Lessons from the last economic downturn

We don’t want to downplay the severity of the current COVID-19 situation. It will likely be very difficult in the near term — we’re beginning to see that already with several cases on-island and the community bracing for more. The difficulty, especially economically, will continue with perhaps the third major economic crisis in the past 20 years. But in the long-term, past evidence points to a strong recovery. 

Prior to the current health crisis, market forces on Nantucket were screaming upward. Just a few short weeks ago we were riding high on one of the longest and most profitable periods of home sales the island has ever seen. Market-value sales were up and affordable rentals and purchases were down. Over the past few years, we’ve heard more than a few people on Nantucket say, “All we need is a good recession to bring the market back into line.”  

But is this really true?

Maybe a look at the past economic downturn will give us some insights into how the Nantucket market behaves during a correction. 2009 to 2011 was a very tough time for Nantucket. We experienced a wave of foreclosures, and more than a few homeowners were left underwater. It was, to put it bluntly, very bad. 

But perspective is everything. If you look at the trajectory of the Nantucket economy from the last 20 years, the fallout of the Financial Crisis was a blip on the way to a massive climb in property assessments, from $5 billion to $25 billion. Over this time, more than 16,000 building permits were issued.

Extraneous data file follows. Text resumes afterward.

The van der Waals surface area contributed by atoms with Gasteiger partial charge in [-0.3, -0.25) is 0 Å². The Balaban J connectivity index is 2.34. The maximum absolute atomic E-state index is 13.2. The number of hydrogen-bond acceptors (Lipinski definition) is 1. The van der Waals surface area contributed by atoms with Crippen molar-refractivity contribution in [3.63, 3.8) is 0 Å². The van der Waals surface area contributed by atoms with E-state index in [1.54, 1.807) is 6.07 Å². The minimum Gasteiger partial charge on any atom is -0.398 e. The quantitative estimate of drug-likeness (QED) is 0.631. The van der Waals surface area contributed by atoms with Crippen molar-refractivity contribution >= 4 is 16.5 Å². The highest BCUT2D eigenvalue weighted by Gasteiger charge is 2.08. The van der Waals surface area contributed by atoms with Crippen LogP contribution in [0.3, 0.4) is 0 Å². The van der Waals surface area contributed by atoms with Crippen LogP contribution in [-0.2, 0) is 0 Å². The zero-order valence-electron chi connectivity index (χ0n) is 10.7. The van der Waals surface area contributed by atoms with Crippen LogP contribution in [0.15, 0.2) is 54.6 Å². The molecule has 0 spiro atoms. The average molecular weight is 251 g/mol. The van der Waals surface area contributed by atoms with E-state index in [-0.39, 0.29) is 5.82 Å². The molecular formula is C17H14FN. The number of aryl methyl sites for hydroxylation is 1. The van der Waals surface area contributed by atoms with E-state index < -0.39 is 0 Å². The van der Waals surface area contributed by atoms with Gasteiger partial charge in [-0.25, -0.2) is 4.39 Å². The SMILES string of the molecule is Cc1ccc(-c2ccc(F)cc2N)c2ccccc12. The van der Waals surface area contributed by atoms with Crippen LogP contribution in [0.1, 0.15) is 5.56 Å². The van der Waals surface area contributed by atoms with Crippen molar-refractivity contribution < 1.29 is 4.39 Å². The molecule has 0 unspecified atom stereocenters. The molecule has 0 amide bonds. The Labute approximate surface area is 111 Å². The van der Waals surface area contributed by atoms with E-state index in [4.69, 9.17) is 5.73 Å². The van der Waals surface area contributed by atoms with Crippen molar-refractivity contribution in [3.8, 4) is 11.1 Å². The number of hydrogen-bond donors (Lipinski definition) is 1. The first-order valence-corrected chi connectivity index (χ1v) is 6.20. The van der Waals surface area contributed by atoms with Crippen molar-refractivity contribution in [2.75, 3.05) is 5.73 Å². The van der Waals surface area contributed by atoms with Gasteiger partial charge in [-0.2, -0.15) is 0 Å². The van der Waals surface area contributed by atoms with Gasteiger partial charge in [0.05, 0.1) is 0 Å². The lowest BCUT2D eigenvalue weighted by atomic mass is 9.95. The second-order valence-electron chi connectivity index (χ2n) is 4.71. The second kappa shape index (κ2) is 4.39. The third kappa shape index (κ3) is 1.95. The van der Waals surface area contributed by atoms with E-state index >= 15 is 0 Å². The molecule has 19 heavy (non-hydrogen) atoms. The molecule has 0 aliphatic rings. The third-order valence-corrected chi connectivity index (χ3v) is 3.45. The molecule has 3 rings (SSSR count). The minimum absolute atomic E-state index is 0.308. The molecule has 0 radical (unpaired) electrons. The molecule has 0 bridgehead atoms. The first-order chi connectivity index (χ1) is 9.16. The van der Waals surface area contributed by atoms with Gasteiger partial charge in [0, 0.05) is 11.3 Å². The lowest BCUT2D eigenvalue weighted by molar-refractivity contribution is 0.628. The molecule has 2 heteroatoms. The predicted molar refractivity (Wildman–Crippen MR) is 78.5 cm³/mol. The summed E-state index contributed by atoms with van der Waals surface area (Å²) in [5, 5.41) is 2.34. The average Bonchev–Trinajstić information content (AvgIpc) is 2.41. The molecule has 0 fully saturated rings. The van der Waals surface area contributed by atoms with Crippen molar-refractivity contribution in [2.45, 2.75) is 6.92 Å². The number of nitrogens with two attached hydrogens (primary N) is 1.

A look at restaurant and lodging receipts (rather than real estate values) shows the town went from collecting about $1 million a year in the early 2000s to nearly $5 million by 2018. Easy to forget there were recessions in between.

Bottom line: The attraction of the island will continue and the market will recover.

There’s a saying in politics: “Never let a good crisis go to waste.” The question is, are we going to use this critical inflection point to reset our goals and actions to make ourselves stronger as a community? Or are we going to recover and just go back to unbridled development, a growing housing crisis, more congestion, and the systematic erosion of our community?

While we recover from this crisis, our short-term goal as an organization is to build a dialog around the former — making the community stronger. Stay tuned.

Have a great Sunday. 

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